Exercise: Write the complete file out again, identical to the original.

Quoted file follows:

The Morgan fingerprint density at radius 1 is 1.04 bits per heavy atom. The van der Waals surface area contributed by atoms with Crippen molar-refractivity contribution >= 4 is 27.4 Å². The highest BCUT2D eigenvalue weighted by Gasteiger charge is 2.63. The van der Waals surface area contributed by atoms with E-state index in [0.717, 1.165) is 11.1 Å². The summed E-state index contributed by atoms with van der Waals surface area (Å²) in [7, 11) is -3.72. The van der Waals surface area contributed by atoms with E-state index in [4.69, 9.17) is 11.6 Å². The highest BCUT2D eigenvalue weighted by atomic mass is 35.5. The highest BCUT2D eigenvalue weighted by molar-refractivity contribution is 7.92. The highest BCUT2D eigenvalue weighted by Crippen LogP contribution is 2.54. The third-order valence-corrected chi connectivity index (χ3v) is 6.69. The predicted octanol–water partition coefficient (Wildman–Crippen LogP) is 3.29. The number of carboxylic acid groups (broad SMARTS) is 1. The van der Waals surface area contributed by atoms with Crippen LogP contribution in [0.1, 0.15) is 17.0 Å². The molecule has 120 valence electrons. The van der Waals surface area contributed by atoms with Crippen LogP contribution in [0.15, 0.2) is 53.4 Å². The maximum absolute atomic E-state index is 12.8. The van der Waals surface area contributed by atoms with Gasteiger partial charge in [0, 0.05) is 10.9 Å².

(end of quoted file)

The Morgan fingerprint density at radius 1 is 1.04 bits per heavy atom. The van der Waals surface area contributed by atoms with Crippen molar-refractivity contribution >= 4 is 27.4 Å². The highest BCUT2D eigenvalue weighted by Gasteiger charge is 2.63. The van der Waals surface area contributed by atoms with E-state index in [0.717, 1.165) is 11.1 Å². The summed E-state index contributed by atoms with van der Waals surface area (Å²) in [7, 11) is -3.72. The van der Waals surface area contributed by atoms with E-state index in [4.69, 9.17) is 11.6 Å². The highest BCUT2D eigenvalue weighted by atomic mass is 35.5. The highest BCUT2D eigenvalue weighted by molar-refractivity contribution is 7.92. The highest BCUT2D eigenvalue weighted by Crippen LogP contribution is 2.54. The third-order valence-corrected chi connectivity index (χ3v) is 6.69. The predicted octanol–water partition coefficient (Wildman–Crippen LogP) is 3.29. The number of carboxylic acid groups (broad SMARTS) is 1. The van der Waals surface area contributed by atoms with Crippen LogP contribution in [0.1, 0.15) is 17.0 Å². The molecule has 120 valence electrons. The van der Waals surface area contributed by atoms with Crippen LogP contribution in [0.15, 0.2) is 53.4 Å². The maximum absolute atomic E-state index is 12.8. The van der Waals surface area contributed by atoms with Gasteiger partial charge in [0, 0.05) is 10.9 Å².